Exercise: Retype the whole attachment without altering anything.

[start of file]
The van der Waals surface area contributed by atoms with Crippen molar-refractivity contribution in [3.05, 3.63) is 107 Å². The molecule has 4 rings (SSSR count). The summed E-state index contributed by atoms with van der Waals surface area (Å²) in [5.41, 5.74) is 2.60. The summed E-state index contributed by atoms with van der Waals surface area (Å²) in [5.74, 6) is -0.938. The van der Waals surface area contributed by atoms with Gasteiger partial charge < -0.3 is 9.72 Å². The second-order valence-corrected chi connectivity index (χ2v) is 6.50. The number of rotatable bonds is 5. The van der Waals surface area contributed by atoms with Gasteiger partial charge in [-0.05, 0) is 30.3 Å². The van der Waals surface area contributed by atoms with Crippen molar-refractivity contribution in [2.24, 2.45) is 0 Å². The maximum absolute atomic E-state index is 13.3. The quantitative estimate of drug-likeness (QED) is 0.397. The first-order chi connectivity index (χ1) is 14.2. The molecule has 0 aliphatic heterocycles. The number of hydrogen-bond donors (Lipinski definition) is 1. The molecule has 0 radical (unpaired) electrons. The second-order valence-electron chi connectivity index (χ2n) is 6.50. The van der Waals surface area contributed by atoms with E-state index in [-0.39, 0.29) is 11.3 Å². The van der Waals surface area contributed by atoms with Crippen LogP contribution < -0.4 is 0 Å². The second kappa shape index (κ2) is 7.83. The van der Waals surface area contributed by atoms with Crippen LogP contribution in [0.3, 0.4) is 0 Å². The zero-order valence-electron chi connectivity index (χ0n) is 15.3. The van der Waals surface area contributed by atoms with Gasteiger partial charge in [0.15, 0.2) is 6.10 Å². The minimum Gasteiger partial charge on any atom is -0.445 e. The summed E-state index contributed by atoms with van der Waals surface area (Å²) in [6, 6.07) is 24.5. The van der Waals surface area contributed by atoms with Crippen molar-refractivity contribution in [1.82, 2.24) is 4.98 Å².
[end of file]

The van der Waals surface area contributed by atoms with Crippen molar-refractivity contribution in [3.05, 3.63) is 107 Å². The molecule has 4 rings (SSSR count). The summed E-state index contributed by atoms with van der Waals surface area (Å²) in [5.41, 5.74) is 2.60. The summed E-state index contributed by atoms with van der Waals surface area (Å²) in [5.74, 6) is -0.938. The van der Waals surface area contributed by atoms with Gasteiger partial charge < -0.3 is 9.72 Å². The second-order valence-corrected chi connectivity index (χ2v) is 6.50. The number of rotatable bonds is 5. The van der Waals surface area contributed by atoms with Gasteiger partial charge in [-0.05, 0) is 30.3 Å². The van der Waals surface area contributed by atoms with Crippen molar-refractivity contribution in [2.24, 2.45) is 0 Å². The maximum absolute atomic E-state index is 13.3. The quantitative estimate of drug-likeness (QED) is 0.397. The first-order chi connectivity index (χ1) is 14.2. The molecule has 0 aliphatic heterocycles. The number of hydrogen-bond donors (Lipinski definition) is 1. The molecule has 0 radical (unpaired) electrons. The second-order valence-electron chi connectivity index (χ2n) is 6.50. The van der Waals surface area contributed by atoms with E-state index in [-0.39, 0.29) is 11.3 Å². The van der Waals surface area contributed by atoms with Crippen LogP contribution < -0.4 is 0 Å². The second kappa shape index (κ2) is 7.83. The van der Waals surface area contributed by atoms with Crippen LogP contribution in [0.3, 0.4) is 0 Å². The zero-order valence-electron chi connectivity index (χ0n) is 15.3. The van der Waals surface area contributed by atoms with Gasteiger partial charge in [0.15, 0.2) is 6.10 Å². The minimum Gasteiger partial charge on any atom is -0.445 e. The summed E-state index contributed by atoms with van der Waals surface area (Å²) in [6, 6.07) is 24.5. The van der Waals surface area contributed by atoms with Crippen molar-refractivity contribution in [1.82, 2.24) is 4.98 Å².